2010: The Year of the Strong Grid?

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Part I: With Smart Grid Brains and Transmission Brawn…

Tom Konrad, CFA

A robust national grid will be essential to achieving high penetration for renewable electricity at reasonable cost, and the companies that can help build it are an essential part of a clean energy portfolio.  

Many renewable energy advocates, especially those enchanted by the gigantic potential for solar, think that we can get by with local renewable energy.  While it’s a pretty vision, the timing of wind and solar (the only forms of renewable energy that have the potential to produce 100% of our electricity) mean that this could only be achieved with prohibitively costly investment in grid tied energy storage.  It makes much more sense to invest in a smarter and more robust grid before making large investments in energy storage.

Diversification of Electricity

There are two aspects of this: managing our energy usage better, which is the province of the smart grid, and interconnecting it better, allowing us to take advantage of the natural variations between both supply and demand in different locations with long distance transmission.  In much the same way combining two imperfectly correlated stocks in a portfolio reduces overall risk, connecting two regions with high voltage transmission reduces the overall imbalances between variable supply and variable demand that need to be met with dispatchable generation.  

It’s much easier to balance supply and demand over a large area than it is over a small area.  On the smallest scale, this is the reason that almost all net zero electricity homes are grid-tied.  Although such a home has the capacity to produce all the electricity it needs on an annual basis, the cost of the batteries needed to store the extra electricity produced during sunny summer months for use on long, dark winter nights would be prohibitive.  Instead, home owners use the wires connecting them to the local grid as extremely inexpensive virtual storage.  Long distance transmission can serve the same function on a much larger scale at a cost of only a fraction of the comparable real storage.

Time and Space

Transmission shifts electric supply in space, while storage shifts electric supply in time, and smart grid technologies shift electric demand in time.  Both Smart Grid and Transmission can therefore provide virtual storage, and both do it at a low cost compared to real electricity storage.  

Last year saw investors finally take notice of Smart Grid stocks, but transmission has yet to capture their attention (perhaps because many renewable energy aficionados still cling to the dream that we can transition to clean energy sources using just the smart grid and storage.)  While such a transition would be physically possible, it would make no more economic sense than putting solar panels on your roof and racks of batteries in your basement in order to cut your connection to your electric utility.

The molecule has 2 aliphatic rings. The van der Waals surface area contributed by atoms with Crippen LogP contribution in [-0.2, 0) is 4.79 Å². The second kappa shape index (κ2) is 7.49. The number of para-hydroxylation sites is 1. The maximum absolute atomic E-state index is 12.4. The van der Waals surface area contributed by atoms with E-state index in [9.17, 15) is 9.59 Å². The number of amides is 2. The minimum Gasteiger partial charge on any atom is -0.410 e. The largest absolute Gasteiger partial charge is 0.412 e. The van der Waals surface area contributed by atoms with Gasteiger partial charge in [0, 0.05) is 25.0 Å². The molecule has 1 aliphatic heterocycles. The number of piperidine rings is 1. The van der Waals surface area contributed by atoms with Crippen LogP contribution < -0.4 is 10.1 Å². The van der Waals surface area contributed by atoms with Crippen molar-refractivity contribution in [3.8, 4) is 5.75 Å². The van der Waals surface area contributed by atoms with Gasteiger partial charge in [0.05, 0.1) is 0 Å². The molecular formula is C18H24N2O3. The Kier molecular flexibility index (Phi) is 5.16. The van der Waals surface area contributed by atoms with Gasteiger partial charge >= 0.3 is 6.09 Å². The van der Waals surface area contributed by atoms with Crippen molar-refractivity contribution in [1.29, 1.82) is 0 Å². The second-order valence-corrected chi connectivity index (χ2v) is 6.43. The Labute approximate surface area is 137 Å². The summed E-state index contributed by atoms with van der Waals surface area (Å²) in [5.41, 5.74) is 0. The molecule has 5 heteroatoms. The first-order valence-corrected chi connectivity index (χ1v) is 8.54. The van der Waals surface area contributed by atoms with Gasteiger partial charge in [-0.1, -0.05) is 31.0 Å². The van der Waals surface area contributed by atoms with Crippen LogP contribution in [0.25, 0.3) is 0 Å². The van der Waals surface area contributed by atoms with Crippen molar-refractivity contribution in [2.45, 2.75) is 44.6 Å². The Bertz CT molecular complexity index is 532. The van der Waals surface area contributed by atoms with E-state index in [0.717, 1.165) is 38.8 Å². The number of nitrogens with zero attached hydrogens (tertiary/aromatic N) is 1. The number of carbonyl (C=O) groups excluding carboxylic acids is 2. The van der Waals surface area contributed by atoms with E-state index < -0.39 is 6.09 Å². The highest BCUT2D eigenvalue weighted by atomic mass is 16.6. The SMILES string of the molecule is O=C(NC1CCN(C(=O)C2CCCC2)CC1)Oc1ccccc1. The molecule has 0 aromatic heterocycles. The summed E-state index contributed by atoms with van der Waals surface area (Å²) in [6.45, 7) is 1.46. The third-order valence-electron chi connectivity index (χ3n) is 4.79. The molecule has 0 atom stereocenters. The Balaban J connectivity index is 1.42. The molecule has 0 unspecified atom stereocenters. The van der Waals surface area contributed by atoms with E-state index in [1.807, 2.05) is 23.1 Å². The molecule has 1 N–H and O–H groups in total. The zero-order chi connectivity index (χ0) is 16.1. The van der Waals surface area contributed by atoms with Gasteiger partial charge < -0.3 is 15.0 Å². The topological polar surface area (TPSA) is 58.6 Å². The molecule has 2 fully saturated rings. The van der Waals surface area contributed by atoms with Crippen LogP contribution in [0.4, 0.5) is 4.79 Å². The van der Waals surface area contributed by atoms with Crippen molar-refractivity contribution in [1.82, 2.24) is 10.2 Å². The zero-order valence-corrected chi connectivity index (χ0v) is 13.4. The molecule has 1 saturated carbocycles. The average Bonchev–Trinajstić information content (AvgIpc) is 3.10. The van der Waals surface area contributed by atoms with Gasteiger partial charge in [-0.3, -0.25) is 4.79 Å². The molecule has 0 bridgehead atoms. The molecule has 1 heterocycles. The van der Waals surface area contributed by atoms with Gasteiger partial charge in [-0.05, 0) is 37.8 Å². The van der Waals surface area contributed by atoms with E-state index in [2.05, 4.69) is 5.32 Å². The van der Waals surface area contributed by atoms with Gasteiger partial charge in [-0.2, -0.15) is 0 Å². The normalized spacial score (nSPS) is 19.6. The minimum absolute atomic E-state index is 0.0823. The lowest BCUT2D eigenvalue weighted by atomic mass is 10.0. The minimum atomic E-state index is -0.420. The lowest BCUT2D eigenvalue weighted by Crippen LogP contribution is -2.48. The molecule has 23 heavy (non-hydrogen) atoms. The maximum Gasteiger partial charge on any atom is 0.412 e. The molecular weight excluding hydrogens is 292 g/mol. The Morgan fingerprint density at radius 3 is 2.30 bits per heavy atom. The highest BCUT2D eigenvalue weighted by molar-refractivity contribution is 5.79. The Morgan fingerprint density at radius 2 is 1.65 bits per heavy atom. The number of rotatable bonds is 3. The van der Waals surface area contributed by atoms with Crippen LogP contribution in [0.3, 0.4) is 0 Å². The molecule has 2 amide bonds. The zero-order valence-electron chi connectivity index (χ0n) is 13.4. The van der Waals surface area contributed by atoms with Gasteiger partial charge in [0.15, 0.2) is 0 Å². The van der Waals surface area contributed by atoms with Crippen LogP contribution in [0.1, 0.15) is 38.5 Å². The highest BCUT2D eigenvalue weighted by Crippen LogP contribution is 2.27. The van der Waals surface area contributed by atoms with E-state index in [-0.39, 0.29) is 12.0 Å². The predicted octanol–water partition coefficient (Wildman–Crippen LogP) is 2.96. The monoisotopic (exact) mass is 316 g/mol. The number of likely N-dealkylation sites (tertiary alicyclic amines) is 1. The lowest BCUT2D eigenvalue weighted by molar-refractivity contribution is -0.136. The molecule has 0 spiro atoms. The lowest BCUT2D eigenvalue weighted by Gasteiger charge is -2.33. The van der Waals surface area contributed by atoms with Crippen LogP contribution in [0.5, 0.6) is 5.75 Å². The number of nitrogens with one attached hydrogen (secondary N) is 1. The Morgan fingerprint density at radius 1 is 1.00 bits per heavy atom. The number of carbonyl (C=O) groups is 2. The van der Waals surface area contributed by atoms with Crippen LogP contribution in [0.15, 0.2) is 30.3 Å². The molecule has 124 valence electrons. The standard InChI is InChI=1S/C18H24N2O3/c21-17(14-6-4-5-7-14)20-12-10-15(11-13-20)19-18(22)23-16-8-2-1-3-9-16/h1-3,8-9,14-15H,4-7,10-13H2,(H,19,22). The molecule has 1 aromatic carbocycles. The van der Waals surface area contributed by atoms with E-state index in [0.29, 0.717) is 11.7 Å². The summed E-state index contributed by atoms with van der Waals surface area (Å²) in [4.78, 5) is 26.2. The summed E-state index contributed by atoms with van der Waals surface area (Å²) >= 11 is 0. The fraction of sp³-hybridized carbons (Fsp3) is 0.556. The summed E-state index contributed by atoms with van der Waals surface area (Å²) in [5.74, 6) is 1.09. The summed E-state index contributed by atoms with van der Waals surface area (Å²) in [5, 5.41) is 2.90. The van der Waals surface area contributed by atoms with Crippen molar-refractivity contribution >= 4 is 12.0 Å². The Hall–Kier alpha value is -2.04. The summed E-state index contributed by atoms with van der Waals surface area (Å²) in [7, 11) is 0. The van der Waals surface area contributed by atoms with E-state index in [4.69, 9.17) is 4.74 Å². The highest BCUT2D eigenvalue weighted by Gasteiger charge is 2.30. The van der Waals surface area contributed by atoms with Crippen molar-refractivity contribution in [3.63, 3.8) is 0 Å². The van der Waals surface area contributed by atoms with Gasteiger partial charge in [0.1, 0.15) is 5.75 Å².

If 2009 was the year investors woke up to the potential of the Smart Grid, 2010 may be the year they begin to see the strong grid.

Part II of this article will look at which Strong Grid stocks are the strongest financially.


DISCLAIMER: The information and trades provided here and in the comments are for informational purposes only and are not a solicitation to buy or sell any of these securities. Investing involves substantial risk and you should evaluate your own risk levels before you make any investment. Past results are not an indication of future performance. Please take the time to read the full disclaimer here.


  1. Better interconnection of power via transmission is important to the smart grid as this article points out. But energy storage does not have to be cost prohibitive. To help hasten the implementation of storage there are currently two bills in Congress proposing tax deductions for use of thermal storage and other storage technologies. Thermal storage, the least expensive of the storage technologies for the smart grid, can delay or eliminate construction of new power plants and transmission lines, making our grid stronger and less costly to change. It does this by generating and storing energy when it is most efficient to do. Creating and transmitting energy in the cool of the night, reduces transmission line losses, thereby making stronger and more efficient use of existing power resources.
    In the coming years, the manufacture of thermal energy storage and storage in general will continue to increase. Thermal storage will be the low hanging fruit that will speed up the building of the smart grid.

  2. Electricity storage is subject to physical limits. HVAC based thermal storage is indeed cheap compared to batteries, but still quite expensive compared to long distance transmission, where electricity is stored virtually by effectively allowing one region to borrow and use it during a period of local high demand, and repay the electricity debt later, when the local price is lower.
    Thermal storage systems still need a storage medium (even if it’s only water/ice) and an insualted tank to hold the medium. The physical properties of this tank place the lower limit on the per kWh cost of storage.
    Technology and price will improve over time, but truly cheap storage is unlikely to appear in a time frame sufficient to deal with Climate change, if it ever appears.
    That’s not to say we should not be imporving electricity storage technology, but there are limitations, especially in the next couple decades, that we need to acknowledge if we are going to make intelligent investments.


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